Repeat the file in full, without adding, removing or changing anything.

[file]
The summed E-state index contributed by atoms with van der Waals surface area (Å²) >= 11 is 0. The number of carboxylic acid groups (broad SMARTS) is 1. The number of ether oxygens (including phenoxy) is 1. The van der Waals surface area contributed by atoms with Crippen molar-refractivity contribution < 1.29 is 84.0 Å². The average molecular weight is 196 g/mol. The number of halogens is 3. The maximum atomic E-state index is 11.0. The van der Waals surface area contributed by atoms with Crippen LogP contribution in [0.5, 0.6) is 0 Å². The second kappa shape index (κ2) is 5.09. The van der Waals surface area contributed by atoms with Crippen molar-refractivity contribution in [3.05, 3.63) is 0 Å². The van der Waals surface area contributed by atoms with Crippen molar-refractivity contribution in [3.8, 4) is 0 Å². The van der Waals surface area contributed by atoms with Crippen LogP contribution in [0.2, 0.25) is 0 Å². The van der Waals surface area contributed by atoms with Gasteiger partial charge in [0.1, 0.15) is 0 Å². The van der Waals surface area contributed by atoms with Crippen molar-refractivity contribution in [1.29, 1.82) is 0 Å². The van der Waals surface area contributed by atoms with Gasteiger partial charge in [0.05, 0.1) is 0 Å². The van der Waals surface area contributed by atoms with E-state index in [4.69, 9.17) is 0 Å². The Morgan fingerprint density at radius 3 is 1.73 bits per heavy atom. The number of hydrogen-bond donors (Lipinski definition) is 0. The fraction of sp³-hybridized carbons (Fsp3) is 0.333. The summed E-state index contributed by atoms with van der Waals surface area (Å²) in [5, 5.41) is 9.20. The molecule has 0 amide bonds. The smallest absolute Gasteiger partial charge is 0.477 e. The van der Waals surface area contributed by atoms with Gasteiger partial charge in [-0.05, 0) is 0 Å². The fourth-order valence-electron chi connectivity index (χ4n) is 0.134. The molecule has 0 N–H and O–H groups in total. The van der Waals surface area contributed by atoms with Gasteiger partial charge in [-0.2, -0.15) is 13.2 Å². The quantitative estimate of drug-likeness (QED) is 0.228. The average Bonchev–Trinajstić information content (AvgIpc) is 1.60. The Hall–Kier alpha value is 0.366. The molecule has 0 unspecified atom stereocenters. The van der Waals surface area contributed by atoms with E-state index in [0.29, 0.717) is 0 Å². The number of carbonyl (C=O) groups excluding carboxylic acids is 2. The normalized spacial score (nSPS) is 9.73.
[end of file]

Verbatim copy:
The summed E-state index contributed by atoms with van der Waals surface area (Å²) >= 11 is 0. The number of carboxylic acid groups (broad SMARTS) is 1. The number of ether oxygens (including phenoxy) is 1. The van der Waals surface area contributed by atoms with Crippen molar-refractivity contribution < 1.29 is 84.0 Å². The average molecular weight is 196 g/mol. The number of halogens is 3. The maximum atomic E-state index is 11.0. The van der Waals surface area contributed by atoms with Crippen LogP contribution in [0.5, 0.6) is 0 Å². The second kappa shape index (κ2) is 5.09. The van der Waals surface area contributed by atoms with Crippen molar-refractivity contribution in [3.05, 3.63) is 0 Å². The van der Waals surface area contributed by atoms with Crippen molar-refractivity contribution in [3.8, 4) is 0 Å². The van der Waals surface area contributed by atoms with Crippen LogP contribution in [0.2, 0.25) is 0 Å². The van der Waals surface area contributed by atoms with Gasteiger partial charge in [0.1, 0.15) is 0 Å². The van der Waals surface area contributed by atoms with Crippen molar-refractivity contribution in [1.29, 1.82) is 0 Å². The van der Waals surface area contributed by atoms with Gasteiger partial charge in [0.05, 0.1) is 0 Å². The van der Waals surface area contributed by atoms with E-state index in [4.69, 9.17) is 0 Å². The Morgan fingerprint density at radius 3 is 1.73 bits per heavy atom. The number of hydrogen-bond donors (Lipinski definition) is 0. The fraction of sp³-hybridized carbons (Fsp3) is 0.333. The summed E-state index contributed by atoms with van der Waals surface area (Å²) in [5, 5.41) is 9.20. The molecule has 0 amide bonds. The smallest absolute Gasteiger partial charge is 0.477 e. The van der Waals surface area contributed by atoms with Gasteiger partial charge in [-0.05, 0) is 0 Å². The fourth-order valence-electron chi connectivity index (χ4n) is 0.134. The molecule has 0 N–H and O–H groups in total. The van der Waals surface area contributed by atoms with Gasteiger partial charge in [-0.2, -0.15) is 13.2 Å². The quantitative estimate of drug-likeness (QED) is 0.228. The average Bonchev–Trinajstić information content (AvgIpc) is 1.60. The Hall–Kier alpha value is 0.366. The molecule has 0 unspecified atom stereocenters. The van der Waals surface area contributed by atoms with E-state index in [0.29, 0.717) is 0 Å². The number of carbonyl (C=O) groups excluding carboxylic acids is 2. The normalized spacial score (nSPS) is 9.73.